Sitting on the ground with both legs folded, Ruby Brayton, 18, is focused on cutting out perfectly shaped hearts. She stacks them up one on top of another as several other students follow her lead. These students, better known as the organization MoCo Students for Change, plan on placing 1,000 hearts on a banner that they will ultimately mail out to schools affected by gun violence.
This is not the only assignment the students have planned this week.
On Thursday, they will lead a walkout against gun violence throughout the D.C. area. Students will walk out of their schools, march to their nearest Metro station (some schools have buses which will pick them up and drive them to the nearest station), rally in front of the White House at 10 a.m., and then march to the Capitol in an effort to spread their message.
“Honestly, last year was testament to how powerful students are and how much power we have in this movement,” says Brayton, a senior at Blake High School and a founding member of MoCo Students for Change. “And how much people are willing to fight for what they believe in despite the older generation telling us that we’re just kids.”
MoCo Students for Change started last year as a small, student-run grassroots organization with a plan to conduct a walkout. After thousands of students participated in the first walkout, the organization realized there was a need to continue their message. From that day until now, the organization has grown to change their original name, MoCo for Gun Control; welcome more student members; lobby on Capitol Hill; host voter registration drives in all 25 Montgomery County public high schools; register 2,500 new voters; conduct two sits-in in front of Rep. Paul’s Ryan’s (R-Wisc.) office, which lead to members being arrested; and partner with the organization called Change the Ref to open an art exhibition in D.C.’s Chinatown about ending gun violence.
“I think this time around our message is we are still in D.C., we haven’t left, mass shootings are still happening, and things aren’t going to change unless we do something about it,” says Simon Debesai, 16 and a Junior at Spring Brook High School. “We are just reinforcing this idea because if we don’t do it then someone else will.”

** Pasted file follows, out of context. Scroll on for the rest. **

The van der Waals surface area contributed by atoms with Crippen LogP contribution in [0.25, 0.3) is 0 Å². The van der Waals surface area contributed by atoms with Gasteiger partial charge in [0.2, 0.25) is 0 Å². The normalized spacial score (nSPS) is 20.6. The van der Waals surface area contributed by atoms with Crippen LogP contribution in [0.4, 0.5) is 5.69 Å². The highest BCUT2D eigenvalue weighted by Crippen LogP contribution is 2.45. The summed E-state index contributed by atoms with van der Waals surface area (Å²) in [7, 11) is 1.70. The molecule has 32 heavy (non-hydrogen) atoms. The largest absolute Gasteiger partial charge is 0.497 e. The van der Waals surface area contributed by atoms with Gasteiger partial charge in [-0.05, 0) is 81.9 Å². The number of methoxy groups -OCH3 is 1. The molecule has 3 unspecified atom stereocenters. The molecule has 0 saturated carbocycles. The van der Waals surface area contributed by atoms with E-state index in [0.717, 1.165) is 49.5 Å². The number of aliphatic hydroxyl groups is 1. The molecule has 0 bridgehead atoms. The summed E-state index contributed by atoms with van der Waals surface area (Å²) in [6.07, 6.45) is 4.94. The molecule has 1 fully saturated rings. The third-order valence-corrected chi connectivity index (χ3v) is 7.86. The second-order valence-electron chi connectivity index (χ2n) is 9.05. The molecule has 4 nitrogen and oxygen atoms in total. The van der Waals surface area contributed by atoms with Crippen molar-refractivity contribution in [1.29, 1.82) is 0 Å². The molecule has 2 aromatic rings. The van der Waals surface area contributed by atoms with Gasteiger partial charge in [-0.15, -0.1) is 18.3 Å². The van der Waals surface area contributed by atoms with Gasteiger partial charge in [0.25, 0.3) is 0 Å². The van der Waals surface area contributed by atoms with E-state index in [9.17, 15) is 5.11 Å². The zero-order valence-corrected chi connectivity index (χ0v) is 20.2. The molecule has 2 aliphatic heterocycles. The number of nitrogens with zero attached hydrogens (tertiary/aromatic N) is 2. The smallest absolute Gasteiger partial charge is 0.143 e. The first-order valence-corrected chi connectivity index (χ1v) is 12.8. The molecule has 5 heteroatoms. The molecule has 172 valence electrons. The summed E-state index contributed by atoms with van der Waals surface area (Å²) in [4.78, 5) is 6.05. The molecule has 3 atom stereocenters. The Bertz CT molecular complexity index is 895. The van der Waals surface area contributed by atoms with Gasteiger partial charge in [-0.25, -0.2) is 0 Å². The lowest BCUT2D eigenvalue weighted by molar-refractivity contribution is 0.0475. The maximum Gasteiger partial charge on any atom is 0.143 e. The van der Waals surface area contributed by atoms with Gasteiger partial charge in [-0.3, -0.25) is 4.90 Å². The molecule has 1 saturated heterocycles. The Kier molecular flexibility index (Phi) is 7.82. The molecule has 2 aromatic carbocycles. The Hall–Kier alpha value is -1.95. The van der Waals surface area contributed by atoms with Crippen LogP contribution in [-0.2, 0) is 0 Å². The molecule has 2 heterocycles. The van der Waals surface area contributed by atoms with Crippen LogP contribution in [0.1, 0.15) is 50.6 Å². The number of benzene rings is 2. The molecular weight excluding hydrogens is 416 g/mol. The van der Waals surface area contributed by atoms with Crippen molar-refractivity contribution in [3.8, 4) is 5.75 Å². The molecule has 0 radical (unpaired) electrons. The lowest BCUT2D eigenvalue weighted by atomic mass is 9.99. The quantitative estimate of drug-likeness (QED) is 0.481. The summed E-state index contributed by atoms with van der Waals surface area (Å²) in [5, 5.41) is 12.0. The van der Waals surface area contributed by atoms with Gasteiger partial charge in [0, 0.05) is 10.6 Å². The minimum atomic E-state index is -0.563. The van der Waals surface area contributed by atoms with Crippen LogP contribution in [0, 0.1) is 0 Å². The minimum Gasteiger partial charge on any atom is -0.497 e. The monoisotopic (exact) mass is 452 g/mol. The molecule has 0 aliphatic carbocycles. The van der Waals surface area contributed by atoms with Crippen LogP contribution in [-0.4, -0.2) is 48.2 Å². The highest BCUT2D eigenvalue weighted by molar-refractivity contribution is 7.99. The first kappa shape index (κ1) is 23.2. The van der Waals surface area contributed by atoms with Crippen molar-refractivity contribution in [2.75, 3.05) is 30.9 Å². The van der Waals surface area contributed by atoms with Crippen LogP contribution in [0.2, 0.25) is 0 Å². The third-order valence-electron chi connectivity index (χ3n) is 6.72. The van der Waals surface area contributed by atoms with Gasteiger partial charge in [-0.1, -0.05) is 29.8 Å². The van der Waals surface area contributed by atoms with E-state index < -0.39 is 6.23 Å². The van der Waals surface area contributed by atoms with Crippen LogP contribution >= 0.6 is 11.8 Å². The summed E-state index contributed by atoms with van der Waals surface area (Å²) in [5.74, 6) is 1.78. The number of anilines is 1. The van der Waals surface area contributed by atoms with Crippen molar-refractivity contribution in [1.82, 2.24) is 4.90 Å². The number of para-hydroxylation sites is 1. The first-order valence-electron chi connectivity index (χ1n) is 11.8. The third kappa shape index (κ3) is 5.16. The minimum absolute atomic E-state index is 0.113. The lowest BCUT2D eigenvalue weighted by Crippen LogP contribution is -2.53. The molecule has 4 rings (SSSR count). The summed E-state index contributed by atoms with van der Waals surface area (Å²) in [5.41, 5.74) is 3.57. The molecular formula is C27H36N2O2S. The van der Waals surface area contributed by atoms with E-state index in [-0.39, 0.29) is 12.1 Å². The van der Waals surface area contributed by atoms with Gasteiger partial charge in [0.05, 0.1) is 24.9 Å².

And although MoCo Students for Change are the organizers of the walkout, this year they have invited D.C.-based Pathways 2 Power, another student organization, to share their platform. Pathways 2 Power started after two classmates at Thurgood Marshall Academy were shot and killed last year. The group is made up of students from Thurgood Marshall, a Southeast D.C. Public Charter High School, but is growing in hopes of reaching more students from around the District.
“I feel like there is a lot of attention on national shootings and that is important but we are fighting for our community,” says Trinity Brown, 17, a senior at Thurgood Marshall. “Shootings are something that have become normal to us, and I feel like it tends to go unnoticed in the media, especially in urban neighborhoods in D.C.”
Brown, along with Pathways 2 Power member Jayla Holdip, also 17, plan on walking out with about 40 others students and are set to speak on Thursday. “People should expect a strong presence from [Pathways 2 Power] on Thursday, although we are small and just starting. We go through gun violence so much,” says Holdip. “I feel like people have the tendency to forget the urban communities and what we go through every day, and on Thursday, we are going to remind them.”
Along with reinforcing the message of ending gun violence, MoCo Students for Change does plan on having a few different twists compared to last year. First, more people from D.C. are speaking—speakers who have been directly affected by gun violence. And political figures such as Rep. Jamie Raskin, D-Md., and Rep.Ted Deutch, D-Fl., are set to speak. Senator Cory Booker, D-N.J., and Rep. Ayanna Pressley, D-Mass., have been sent an invitation to speak.
“I am speaking on Thursday because my cousin Sabika Sheikh, who was a foreign exchange student as I am, was murder during the Santa Fe school shooting last May,” says Shaheera Jalil Albasit, 26, a graduate student at The George Washington University studying public administration. “She was killed because of the gun laws in Texas and over the past 9 months, I’ve seen the lack of action which has absolutely shocked me,” said Jalil Albasit. “I come from Pakistan. I’m a foreign exchange student. My benchmark for American legislators was high,” she says. “This has been very disappointing to see that after such huge tragedies and everyday gun violence, they did not take radical action. … And that is why I am speaking on Thursday.”